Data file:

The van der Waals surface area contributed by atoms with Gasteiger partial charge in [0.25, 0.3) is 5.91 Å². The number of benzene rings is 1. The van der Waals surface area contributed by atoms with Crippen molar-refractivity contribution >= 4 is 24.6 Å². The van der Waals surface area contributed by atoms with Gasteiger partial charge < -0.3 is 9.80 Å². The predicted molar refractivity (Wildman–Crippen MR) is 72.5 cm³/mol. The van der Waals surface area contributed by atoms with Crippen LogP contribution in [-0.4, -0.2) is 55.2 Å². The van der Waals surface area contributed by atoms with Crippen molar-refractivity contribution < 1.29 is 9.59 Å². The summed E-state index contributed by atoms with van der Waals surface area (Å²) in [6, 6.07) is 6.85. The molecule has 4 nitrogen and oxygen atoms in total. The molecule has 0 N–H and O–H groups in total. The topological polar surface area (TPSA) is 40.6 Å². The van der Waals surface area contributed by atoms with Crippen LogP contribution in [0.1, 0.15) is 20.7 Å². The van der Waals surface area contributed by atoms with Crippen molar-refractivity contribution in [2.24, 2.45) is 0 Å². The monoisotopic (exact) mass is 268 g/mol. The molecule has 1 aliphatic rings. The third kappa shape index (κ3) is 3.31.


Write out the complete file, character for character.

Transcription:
The van der Waals surface area contributed by atoms with Gasteiger partial charge in [0.25, 0.3) is 5.91 Å². The number of benzene rings is 1. The van der Waals surface area contributed by atoms with Crippen molar-refractivity contribution >= 4 is 24.6 Å². The van der Waals surface area contributed by atoms with Gasteiger partial charge < -0.3 is 9.80 Å². The predicted molar refractivity (Wildman–Crippen MR) is 72.5 cm³/mol. The van der Waals surface area contributed by atoms with Crippen LogP contribution in [-0.4, -0.2) is 55.2 Å². The van der Waals surface area contributed by atoms with Crippen molar-refractivity contribution < 1.29 is 9.59 Å². The summed E-state index contributed by atoms with van der Waals surface area (Å²) in [6, 6.07) is 6.85. The molecule has 4 nitrogen and oxygen atoms in total. The molecule has 0 N–H and O–H groups in total. The topological polar surface area (TPSA) is 40.6 Å². The van der Waals surface area contributed by atoms with Crippen LogP contribution in [0.1, 0.15) is 20.7 Å². The van der Waals surface area contributed by atoms with Crippen molar-refractivity contribution in [2.24, 2.45) is 0 Å². The monoisotopic (exact) mass is 268 g/mol. The molecule has 1 aliphatic rings. The third kappa shape index (κ3) is 3.31.